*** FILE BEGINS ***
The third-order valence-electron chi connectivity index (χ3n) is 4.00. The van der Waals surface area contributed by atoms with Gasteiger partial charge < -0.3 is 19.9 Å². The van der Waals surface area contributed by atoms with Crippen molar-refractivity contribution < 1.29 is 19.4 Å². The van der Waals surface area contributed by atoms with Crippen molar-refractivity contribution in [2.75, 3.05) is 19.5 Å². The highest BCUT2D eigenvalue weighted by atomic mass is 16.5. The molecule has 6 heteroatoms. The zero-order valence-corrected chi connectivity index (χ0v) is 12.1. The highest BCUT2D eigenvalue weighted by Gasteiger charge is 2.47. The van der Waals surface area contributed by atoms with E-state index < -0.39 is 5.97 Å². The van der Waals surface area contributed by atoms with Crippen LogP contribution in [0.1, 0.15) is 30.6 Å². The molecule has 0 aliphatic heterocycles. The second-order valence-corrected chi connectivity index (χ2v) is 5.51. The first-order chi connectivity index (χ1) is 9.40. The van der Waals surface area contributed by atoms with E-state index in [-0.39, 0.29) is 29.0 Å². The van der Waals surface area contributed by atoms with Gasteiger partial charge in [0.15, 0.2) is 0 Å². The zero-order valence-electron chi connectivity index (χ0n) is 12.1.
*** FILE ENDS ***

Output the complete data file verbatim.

The third-order valence-electron chi connectivity index (χ3n) is 4.00. The van der Waals surface area contributed by atoms with Gasteiger partial charge < -0.3 is 19.9 Å². The van der Waals surface area contributed by atoms with Crippen molar-refractivity contribution < 1.29 is 19.4 Å². The van der Waals surface area contributed by atoms with Crippen molar-refractivity contribution in [2.75, 3.05) is 19.5 Å². The highest BCUT2D eigenvalue weighted by atomic mass is 16.5. The molecule has 6 heteroatoms. The zero-order valence-corrected chi connectivity index (χ0v) is 12.1. The highest BCUT2D eigenvalue weighted by Gasteiger charge is 2.47. The van der Waals surface area contributed by atoms with E-state index < -0.39 is 5.97 Å². The van der Waals surface area contributed by atoms with Crippen LogP contribution in [0.1, 0.15) is 30.6 Å². The molecule has 0 aliphatic heterocycles. The second-order valence-corrected chi connectivity index (χ2v) is 5.51. The first-order chi connectivity index (χ1) is 9.40. The van der Waals surface area contributed by atoms with E-state index in [-0.39, 0.29) is 29.0 Å². The van der Waals surface area contributed by atoms with Gasteiger partial charge in [0.15, 0.2) is 0 Å². The zero-order valence-electron chi connectivity index (χ0n) is 12.1.